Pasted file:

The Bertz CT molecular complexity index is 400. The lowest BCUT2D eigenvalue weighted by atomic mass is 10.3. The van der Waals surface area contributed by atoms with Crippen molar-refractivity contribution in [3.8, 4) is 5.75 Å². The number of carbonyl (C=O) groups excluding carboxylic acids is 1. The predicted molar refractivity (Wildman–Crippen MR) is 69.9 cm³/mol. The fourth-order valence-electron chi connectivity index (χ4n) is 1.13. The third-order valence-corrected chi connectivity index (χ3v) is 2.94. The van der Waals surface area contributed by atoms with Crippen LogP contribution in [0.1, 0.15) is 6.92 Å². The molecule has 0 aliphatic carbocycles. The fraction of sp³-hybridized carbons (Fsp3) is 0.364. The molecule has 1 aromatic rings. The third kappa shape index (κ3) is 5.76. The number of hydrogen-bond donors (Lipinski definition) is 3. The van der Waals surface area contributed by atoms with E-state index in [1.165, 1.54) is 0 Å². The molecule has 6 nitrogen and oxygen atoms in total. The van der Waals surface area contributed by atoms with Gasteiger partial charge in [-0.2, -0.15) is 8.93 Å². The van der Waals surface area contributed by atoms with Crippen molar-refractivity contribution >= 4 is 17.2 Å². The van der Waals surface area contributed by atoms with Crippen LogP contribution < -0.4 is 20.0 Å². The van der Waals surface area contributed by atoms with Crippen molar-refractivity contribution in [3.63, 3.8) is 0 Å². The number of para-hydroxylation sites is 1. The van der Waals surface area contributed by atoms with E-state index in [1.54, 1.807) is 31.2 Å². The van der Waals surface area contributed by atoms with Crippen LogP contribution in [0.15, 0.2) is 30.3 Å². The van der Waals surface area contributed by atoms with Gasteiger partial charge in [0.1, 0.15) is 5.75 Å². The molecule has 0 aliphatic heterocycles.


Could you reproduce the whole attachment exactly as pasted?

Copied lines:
The Bertz CT molecular complexity index is 400. The lowest BCUT2D eigenvalue weighted by atomic mass is 10.3. The van der Waals surface area contributed by atoms with Crippen molar-refractivity contribution in [3.8, 4) is 5.75 Å². The number of carbonyl (C=O) groups excluding carboxylic acids is 1. The predicted molar refractivity (Wildman–Crippen MR) is 69.9 cm³/mol. The fourth-order valence-electron chi connectivity index (χ4n) is 1.13. The third-order valence-corrected chi connectivity index (χ3v) is 2.94. The van der Waals surface area contributed by atoms with Crippen LogP contribution in [0.1, 0.15) is 6.92 Å². The molecule has 0 aliphatic carbocycles. The fraction of sp³-hybridized carbons (Fsp3) is 0.364. The molecule has 1 aromatic rings. The third kappa shape index (κ3) is 5.76. The number of hydrogen-bond donors (Lipinski definition) is 3. The van der Waals surface area contributed by atoms with E-state index in [1.165, 1.54) is 0 Å². The molecule has 6 nitrogen and oxygen atoms in total. The van der Waals surface area contributed by atoms with Gasteiger partial charge in [-0.2, -0.15) is 8.93 Å². The van der Waals surface area contributed by atoms with Crippen molar-refractivity contribution >= 4 is 17.2 Å². The van der Waals surface area contributed by atoms with Crippen LogP contribution < -0.4 is 20.0 Å². The van der Waals surface area contributed by atoms with Crippen molar-refractivity contribution in [3.63, 3.8) is 0 Å². The number of para-hydroxylation sites is 1. The van der Waals surface area contributed by atoms with E-state index in [1.54, 1.807) is 31.2 Å². The van der Waals surface area contributed by atoms with Crippen LogP contribution in [0.15, 0.2) is 30.3 Å². The van der Waals surface area contributed by atoms with Gasteiger partial charge in [0.1, 0.15) is 5.75 Å². The molecule has 0 aliphatic heterocycles.